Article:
NRC Canada’s FTP site which logs the daily 10.7 centimeter (2800 megahertz) radio flux from the sun just reported what appears to be a new record low in the observed data.
64.2 at 1700 UTC
Source data is here
The Solar Radio Monitoring Program is operated jointly by the National Research Council and the Canadian Space Agency, the web page for their monitoring program is here.
The 10.7cm solar radio flux is an indicator of the sun’s activity. Here is a brief description of it from the National Geophysical Data Center:
The sun emits radio energy with a slowly varying intensity. This radio flux, which originates from atmospheric layers high in the sun’s chromosphere and low in its corona, changes gradually from day-to-day, in response to the number of spot groups on the disk. Radio intensity levels consist of emission from three sources: from the undisturbed solar surface, from developing active regions, and from short-lived enhancements above the daily level. Solar flux density at 2800 megaHertz has been recorded routinely by radio telescopes near Ottawa (February 14, 1947-May 31, 1991) and Penticton, British Columbia, since the first of June, 1991. Each day, levels are determined at local noon (1700 GMT at Ottawa and 2000 GMT at Penticton) and then corrected to within a few percent for factors such as antenna gain, atmospheric absorption, bursts in progress, and background sky temperature.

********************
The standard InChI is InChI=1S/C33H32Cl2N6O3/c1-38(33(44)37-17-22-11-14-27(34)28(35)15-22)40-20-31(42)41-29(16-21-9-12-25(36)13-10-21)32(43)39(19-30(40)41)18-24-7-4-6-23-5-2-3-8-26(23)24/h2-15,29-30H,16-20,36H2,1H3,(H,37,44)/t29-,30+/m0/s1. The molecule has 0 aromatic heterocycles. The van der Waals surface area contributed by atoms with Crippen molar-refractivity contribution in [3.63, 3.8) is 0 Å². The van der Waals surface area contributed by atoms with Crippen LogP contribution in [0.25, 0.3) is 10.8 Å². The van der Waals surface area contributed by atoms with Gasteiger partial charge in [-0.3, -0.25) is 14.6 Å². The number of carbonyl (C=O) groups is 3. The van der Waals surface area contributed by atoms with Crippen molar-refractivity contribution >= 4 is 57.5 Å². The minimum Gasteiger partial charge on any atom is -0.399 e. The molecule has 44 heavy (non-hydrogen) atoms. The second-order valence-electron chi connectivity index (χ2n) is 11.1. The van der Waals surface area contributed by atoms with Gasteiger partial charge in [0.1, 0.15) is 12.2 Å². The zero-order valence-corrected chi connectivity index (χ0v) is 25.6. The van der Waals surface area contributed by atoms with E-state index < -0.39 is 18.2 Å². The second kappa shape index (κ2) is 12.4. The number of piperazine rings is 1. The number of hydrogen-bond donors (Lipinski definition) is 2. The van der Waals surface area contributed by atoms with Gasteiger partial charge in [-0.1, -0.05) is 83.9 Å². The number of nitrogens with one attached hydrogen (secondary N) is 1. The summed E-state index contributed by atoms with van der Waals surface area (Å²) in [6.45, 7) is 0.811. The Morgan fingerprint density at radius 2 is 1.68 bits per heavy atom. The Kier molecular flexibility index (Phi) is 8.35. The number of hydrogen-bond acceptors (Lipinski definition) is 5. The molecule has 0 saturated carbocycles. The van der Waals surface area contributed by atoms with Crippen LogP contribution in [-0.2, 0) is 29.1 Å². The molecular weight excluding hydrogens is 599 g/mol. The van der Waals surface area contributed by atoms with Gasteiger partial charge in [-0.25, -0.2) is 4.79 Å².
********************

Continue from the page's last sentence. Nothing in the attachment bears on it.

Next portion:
Part of this has to due with the earth’s orbit and position relative to the sun in July, this from Australia’s IPS Radio and Space Services:
On July 18 1996, the observed value of the 10 cm solar flux dropped to a low of 64.9. In many books it is stated that the 10 cm solar flux can not go below a value of 67. For example, the formulae given in the June 1996 edition of the IPS Solar Geophysical Summary show 67.0 as the minimum value. So how can we get a value of 64.9?
The answer is quite interesting – it depends on the orbit of the earth! The earth’s orbit is not perfectly circular but is slightly elliptical. In July of each year we are a little further than average from the sun and so solar radiation, including the 10 cm flux, is very slightly weaker than average.
So the 10cm flux will tend to be lower in July than, for example, December when the earth is closer to the sun than its average value. The combination of the extra distance to the sun and the solar minimum conditions have acted to produce this very low flux value.
It is easy to correct for the earth-sun distance and, when this is done, a value of 67.0 is obtained. This is the text book value!
Values of the 10 cm flux are often given in two forms – first as directly observed values and secondly as values corrected for the earth-sun distance variation.
The last time that the observed 10cm flux was at a lower value was on July 26, 1964 when it stood at 64.8. The lowest value ever recored was on July 02, 1954 with a value of 64.4.
As we’ve seen from visiual cues and lack of sunpots recently, it is obvious that the sun is in a deep minimum. Expert forecasts that have called for the sun to be regularly active by now have been falsified by nature, and the question of the day is: how long before the sun becomes active again?